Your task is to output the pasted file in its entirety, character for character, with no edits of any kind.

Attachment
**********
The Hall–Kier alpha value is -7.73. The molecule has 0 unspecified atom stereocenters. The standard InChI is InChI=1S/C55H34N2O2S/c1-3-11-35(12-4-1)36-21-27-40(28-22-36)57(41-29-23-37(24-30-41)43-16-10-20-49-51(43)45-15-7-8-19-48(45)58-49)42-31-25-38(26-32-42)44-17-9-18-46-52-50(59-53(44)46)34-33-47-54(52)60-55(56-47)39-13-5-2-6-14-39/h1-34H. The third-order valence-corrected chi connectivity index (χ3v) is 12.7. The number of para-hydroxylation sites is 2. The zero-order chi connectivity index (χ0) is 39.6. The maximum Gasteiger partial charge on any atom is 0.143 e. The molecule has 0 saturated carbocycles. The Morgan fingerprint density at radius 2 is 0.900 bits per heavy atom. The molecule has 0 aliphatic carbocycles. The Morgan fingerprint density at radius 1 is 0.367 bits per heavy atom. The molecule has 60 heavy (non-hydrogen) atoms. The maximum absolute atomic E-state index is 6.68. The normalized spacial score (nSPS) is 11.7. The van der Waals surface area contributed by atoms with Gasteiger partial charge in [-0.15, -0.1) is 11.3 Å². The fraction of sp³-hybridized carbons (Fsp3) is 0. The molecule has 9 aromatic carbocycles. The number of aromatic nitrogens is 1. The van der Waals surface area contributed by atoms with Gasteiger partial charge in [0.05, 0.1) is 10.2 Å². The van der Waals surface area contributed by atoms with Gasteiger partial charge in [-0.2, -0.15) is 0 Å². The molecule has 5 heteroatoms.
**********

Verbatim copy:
The Hall–Kier alpha value is -7.73. The molecule has 0 unspecified atom stereocenters. The standard InChI is InChI=1S/C55H34N2O2S/c1-3-11-35(12-4-1)36-21-27-40(28-22-36)57(41-29-23-37(24-30-41)43-16-10-20-49-51(43)45-15-7-8-19-48(45)58-49)42-31-25-38(26-32-42)44-17-9-18-46-52-50(59-53(44)46)34-33-47-54(52)60-55(56-47)39-13-5-2-6-14-39/h1-34H. The third-order valence-corrected chi connectivity index (χ3v) is 12.7. The number of para-hydroxylation sites is 2. The zero-order chi connectivity index (χ0) is 39.6. The maximum Gasteiger partial charge on any atom is 0.143 e. The molecule has 0 saturated carbocycles. The Morgan fingerprint density at radius 2 is 0.900 bits per heavy atom. The molecule has 0 aliphatic carbocycles. The Morgan fingerprint density at radius 1 is 0.367 bits per heavy atom. The molecule has 60 heavy (non-hydrogen) atoms. The maximum absolute atomic E-state index is 6.68. The normalized spacial score (nSPS) is 11.7. The van der Waals surface area contributed by atoms with Gasteiger partial charge in [-0.15, -0.1) is 11.3 Å². The fraction of sp³-hybridized carbons (Fsp3) is 0. The molecule has 9 aromatic carbocycles. The number of aromatic nitrogens is 1. The van der Waals surface area contributed by atoms with Gasteiger partial charge in [0.05, 0.1) is 10.2 Å². The van der Waals surface area contributed by atoms with Gasteiger partial charge in [-0.2, -0.15) is 0 Å². The molecule has 5 heteroatoms.